If you are facing a bankruptcy proceeding, you can rest a little easier now that the Supreme Court has ruled your individual retirement accounts (IRAs) can't be seized.
The court's unanimous decision puts IRAs on the list with Social Security benefits, 401(k)s and pension as assets that may not be touched by creditors in a bankruptcy case.
However, President Bush has indicated his support for a bill working its way through Congress that would make it difficult for many people to declare bankruptcy, the Wall Street Journal reported.
With more than 1.6 million people filing for bankruptcy last year-double the number from a decade ago-consumer groups lauded the legislation, which will make it much tougher for middle-income Americans to erase their debts through bankruptcy, the Journal reported.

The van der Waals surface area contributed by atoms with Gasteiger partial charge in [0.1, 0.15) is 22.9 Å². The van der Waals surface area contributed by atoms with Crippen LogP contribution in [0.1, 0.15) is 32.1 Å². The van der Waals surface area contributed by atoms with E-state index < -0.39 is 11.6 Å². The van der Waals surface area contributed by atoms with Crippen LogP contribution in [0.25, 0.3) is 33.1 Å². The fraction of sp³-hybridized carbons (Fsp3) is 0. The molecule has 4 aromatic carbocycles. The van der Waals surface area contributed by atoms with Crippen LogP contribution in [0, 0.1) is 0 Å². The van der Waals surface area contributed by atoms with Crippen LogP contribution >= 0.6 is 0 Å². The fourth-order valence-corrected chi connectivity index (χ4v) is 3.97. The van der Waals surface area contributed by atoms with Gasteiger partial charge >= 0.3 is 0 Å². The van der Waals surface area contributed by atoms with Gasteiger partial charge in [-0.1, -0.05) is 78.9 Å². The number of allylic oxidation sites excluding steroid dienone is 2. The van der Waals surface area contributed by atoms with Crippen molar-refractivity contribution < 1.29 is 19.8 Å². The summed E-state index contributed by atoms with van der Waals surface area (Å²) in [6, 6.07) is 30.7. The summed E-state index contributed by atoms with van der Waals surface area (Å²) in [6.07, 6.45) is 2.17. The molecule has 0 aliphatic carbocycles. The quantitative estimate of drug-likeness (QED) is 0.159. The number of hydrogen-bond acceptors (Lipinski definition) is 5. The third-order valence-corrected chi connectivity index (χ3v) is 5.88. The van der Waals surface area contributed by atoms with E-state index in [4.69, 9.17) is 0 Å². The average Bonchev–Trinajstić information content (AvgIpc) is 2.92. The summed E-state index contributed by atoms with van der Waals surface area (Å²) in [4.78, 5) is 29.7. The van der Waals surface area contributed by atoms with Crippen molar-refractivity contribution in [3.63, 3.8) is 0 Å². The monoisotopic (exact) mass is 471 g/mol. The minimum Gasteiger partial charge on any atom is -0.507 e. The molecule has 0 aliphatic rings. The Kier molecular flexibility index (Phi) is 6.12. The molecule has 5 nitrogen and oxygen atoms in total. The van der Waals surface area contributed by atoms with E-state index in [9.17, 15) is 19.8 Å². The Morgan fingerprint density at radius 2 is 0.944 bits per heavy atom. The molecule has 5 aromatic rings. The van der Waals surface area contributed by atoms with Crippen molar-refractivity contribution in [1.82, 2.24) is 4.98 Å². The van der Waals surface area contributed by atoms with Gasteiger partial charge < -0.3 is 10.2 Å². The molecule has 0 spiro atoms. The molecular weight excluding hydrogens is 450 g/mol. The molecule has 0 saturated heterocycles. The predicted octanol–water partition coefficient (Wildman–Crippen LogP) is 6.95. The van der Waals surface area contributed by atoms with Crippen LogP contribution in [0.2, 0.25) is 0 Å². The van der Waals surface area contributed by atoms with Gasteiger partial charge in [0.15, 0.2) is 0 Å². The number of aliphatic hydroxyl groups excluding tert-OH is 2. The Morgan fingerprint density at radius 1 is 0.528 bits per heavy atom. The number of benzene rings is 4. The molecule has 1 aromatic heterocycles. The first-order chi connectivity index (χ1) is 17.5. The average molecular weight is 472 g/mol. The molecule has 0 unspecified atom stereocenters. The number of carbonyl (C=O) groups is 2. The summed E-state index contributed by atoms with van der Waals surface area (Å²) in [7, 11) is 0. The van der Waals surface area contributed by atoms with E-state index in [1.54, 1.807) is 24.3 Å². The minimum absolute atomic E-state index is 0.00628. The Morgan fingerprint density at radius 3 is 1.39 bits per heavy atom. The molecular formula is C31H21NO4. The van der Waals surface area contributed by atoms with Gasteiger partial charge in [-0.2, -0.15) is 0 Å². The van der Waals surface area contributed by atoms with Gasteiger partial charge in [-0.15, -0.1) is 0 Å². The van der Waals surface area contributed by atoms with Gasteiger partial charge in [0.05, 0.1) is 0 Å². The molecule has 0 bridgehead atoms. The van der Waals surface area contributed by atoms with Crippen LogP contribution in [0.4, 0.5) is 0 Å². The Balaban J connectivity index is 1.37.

IRAs are apt to become more popular as a result of the ruling, which is good news for people with multiple creditors who worried about moving assets to IRAs after changing jobs or becoming self-employed, the Journal reported.
The Supreme Court unanimously voted to extend federal protection to IRAs:
- Until now, only employee-sponsored retirement plans were shielded from creditors under federal law.
- IRAs enjoyed protection under many states, but those laws varied. Because of that, many professionals were reluctant to roll over assets into these accounts from employer-sponsored plans.
- The court didn't address whether large IRAs would be fully protected, the Journal reported.
"By protecting IRAs from creditors in bankruptcy, this decision allows workers to preserve retirement savings when, after a job change, their circumstances force them into bankruptcy," Jean Constantine-Davis, a senior attorney for AARP, told the Journal.